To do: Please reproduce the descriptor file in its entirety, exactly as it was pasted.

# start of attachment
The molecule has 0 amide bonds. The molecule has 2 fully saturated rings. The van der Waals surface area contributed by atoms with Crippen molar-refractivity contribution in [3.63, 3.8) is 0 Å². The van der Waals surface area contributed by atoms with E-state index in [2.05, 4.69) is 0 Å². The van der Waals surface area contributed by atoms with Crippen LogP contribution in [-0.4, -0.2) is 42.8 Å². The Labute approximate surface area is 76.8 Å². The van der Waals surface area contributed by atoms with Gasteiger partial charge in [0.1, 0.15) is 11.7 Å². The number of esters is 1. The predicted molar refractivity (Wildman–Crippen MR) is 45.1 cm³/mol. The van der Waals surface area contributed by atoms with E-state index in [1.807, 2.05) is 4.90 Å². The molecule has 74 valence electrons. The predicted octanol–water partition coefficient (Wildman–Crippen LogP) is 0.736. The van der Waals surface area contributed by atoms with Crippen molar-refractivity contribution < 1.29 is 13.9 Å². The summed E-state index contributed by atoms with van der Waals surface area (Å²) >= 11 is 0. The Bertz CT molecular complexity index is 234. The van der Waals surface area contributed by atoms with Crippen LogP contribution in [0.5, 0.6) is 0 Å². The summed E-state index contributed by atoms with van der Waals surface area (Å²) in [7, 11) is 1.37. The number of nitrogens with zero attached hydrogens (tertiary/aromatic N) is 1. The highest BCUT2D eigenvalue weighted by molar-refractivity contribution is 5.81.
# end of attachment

The molecule has 0 amide bonds. The molecule has 2 fully saturated rings. The van der Waals surface area contributed by atoms with Crippen molar-refractivity contribution in [3.63, 3.8) is 0 Å². The van der Waals surface area contributed by atoms with E-state index in [2.05, 4.69) is 0 Å². The van der Waals surface area contributed by atoms with Crippen LogP contribution in [-0.4, -0.2) is 42.8 Å². The Labute approximate surface area is 76.8 Å². The van der Waals surface area contributed by atoms with Gasteiger partial charge in [0.1, 0.15) is 11.7 Å². The number of esters is 1. The predicted molar refractivity (Wildman–Crippen MR) is 45.1 cm³/mol. The van der Waals surface area contributed by atoms with E-state index in [1.807, 2.05) is 4.90 Å². The molecule has 74 valence electrons. The predicted octanol–water partition coefficient (Wildman–Crippen LogP) is 0.736. The van der Waals surface area contributed by atoms with Crippen molar-refractivity contribution < 1.29 is 13.9 Å². The summed E-state index contributed by atoms with van der Waals surface area (Å²) >= 11 is 0. The Bertz CT molecular complexity index is 234. The van der Waals surface area contributed by atoms with Crippen LogP contribution in [0.5, 0.6) is 0 Å². The summed E-state index contributed by atoms with van der Waals surface area (Å²) in [7, 11) is 1.37. The number of nitrogens with zero attached hydrogens (tertiary/aromatic N) is 1. The highest BCUT2D eigenvalue weighted by molar-refractivity contribution is 5.81.